When Ruby was first born, I did my Gina thing of trying to "getting ahead" and be a prepared, good mommy. So I bought the giant cases of diapers because they are less expensive, not realizing that what I'd given birth to was Giant Baby, who would rapidly outgrow each size in a week or two, pick them up and look at me as if to say, "Can I eat these, or what?" So I ended up with lots of extra teeny diapers that will not so much as cover one of her thunderous little thighs. And then I Googled "diaper cakes," and ended up with this video on YouTube. I knew lots of people locally that were having babies, so I decided it would be a good way to give gifts.

The video was very helpful, though I'm not sure the numbers that she gives for each layer are what I ended up with. You can use any size diaper, and as a tip, the pampers newborn ones give you a totally white cake, while some of the Huggies give you a patterned one. I used 66 total for each cake, with a center of eight in each layer. The middle layer has 20 total, with 8 in the center and 12 outside that, and the bottom layer has the 8, then the 12, then another 18 around that. Here is my general list of supplies:

about 66 diapers (if you have a couple less, you can insert presents inside the cake)
a 14" cake round, or other base, such as a wrapped box flap, cake pedestal, or books
a roll of ribbon (Joann has some on clearance, usually)
wooden cake dowels (one bag does several cakes, and these are necessary)
tulle netting (one roll, again, does several cakes. I got lavender because it is neutral) or cellophane wrap
assorted rubber bands (these are available at Target)
various stuffed animal toppers, outfits, blankets, whatever

So, what you do first is sit in front of "Biggest Loser: Couples," and roll up the diapers, open end first. I'm a little obsessive and I fold the sides in a bit so that I get a roll with flat ends, and they stack better. Center the bands on each diaper, and then gather eight together, with one in the center and seven around it. Put a larger rubber band around that. Do that three times, then build the middle and lower layers around two of those. Turn all the diaper seams to the inside. Stack the layers and push two dowels down through them. This really works well to stabilize the cake. If they stick up above your cake a bit, no worries, just pop a topper up there. Put the cake on your base, tie the tulle across your cake one way, put the topper on, and tie another tulle ribbon across the stuffed animal or topper's "lap."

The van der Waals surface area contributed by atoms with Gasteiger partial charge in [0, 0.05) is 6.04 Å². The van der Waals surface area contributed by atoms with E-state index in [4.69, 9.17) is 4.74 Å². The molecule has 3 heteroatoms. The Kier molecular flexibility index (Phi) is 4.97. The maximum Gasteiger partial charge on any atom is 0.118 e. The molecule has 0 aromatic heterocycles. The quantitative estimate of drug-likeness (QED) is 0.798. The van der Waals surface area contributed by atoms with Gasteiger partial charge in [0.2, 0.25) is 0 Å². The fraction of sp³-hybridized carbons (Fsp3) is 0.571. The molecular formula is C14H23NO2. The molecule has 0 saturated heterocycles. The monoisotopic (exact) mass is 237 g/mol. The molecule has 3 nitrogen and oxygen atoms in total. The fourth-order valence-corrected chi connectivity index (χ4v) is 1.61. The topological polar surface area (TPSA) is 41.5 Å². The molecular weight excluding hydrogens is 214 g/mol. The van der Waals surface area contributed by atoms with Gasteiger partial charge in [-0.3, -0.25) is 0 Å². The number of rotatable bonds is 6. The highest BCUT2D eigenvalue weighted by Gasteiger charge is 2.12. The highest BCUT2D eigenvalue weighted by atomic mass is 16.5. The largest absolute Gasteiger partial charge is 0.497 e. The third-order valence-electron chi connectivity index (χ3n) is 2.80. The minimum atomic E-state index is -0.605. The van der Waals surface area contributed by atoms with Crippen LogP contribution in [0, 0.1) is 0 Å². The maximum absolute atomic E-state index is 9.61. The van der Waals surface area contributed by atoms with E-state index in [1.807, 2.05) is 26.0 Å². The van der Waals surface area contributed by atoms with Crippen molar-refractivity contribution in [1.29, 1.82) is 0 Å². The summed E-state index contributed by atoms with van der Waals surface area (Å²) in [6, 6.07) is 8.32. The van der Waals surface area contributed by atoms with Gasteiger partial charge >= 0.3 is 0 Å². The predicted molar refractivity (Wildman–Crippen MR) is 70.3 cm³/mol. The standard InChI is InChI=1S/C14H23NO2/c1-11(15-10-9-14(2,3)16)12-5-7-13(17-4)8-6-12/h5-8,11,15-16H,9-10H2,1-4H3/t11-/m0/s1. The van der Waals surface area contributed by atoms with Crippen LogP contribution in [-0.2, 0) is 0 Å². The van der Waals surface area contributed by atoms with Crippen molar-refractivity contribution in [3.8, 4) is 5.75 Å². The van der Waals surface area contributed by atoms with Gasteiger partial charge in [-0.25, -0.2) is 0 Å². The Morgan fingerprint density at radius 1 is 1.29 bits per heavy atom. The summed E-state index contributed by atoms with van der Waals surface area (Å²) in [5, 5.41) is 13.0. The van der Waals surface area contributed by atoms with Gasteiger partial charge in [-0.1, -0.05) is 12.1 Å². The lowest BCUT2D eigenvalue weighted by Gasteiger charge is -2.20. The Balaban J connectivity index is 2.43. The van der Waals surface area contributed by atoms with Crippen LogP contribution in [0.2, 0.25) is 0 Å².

You can also take out some of the diapers and put surprise gifts inside the cake. (The Mustela products work really well for this, because they are cylindrical, and fill the center on two of the layers.) Or, you can roll an outfit and tie it with a rubber band, etc.

I was making a cake for my friend Jenny, when I realized that I had enough for two. Our brand new next door neighbor had just had a baby boy two days before that, so I tested out my first one on them. I used leftover blanket quilt binding for the ribbon around each layer (this hides the rubber bands), and wrapped a box flap in foil for the base. (It can be square, as long as it is smaller than the cake). This one is all white, and I didn't even need to make a second trip to the store! I delivered it with a giant pan of manicotti, and I think I made some new friends.

The second one I made was the one that I spent a little more, for my friend Jenny. She had a circus theme to her shower, and I had so much fun making this one. I got a circus receiving blanket on Ebay, as well as Wilton circus cake toppers, an "M" for the baby's name (Milo), and an outfit for the monkey. I doubled the ribbon for that circus look (the bows are all made with hot glue, not actually tied. And everything is hot glued to itself, never to the diapers). I put the blanket on top of a plastic cake pedestal, and the cake on top of that. I tied the monkey's hands together around the cake, and stuck the "M" in between them.

I was going for Kong scaling the cake, but I asked Chris if he thought it looked like the monkey was humping the cake. He said, "Oh, I hope so."

The third cake I made was for my friend Beata, who had a safari-themed shower. I got the animals on sale after Valentine's Day, although the dollar store has some good little topper animals, too. I stuck two books together with Zots (removable sticky dots) so that the books aren't hurt, and used that as the base. I also put Mustela shampoo in this one.

I found the ribbon on sale. I hope I don't sound cheap - but the idea is that the diapers and the baby supplies are really the gift - you don't want to spend too much decorating the cake.

Maybe it is really "suburban mom" of me, but I have lots of fun making these. I used all my extra diapers, and then some!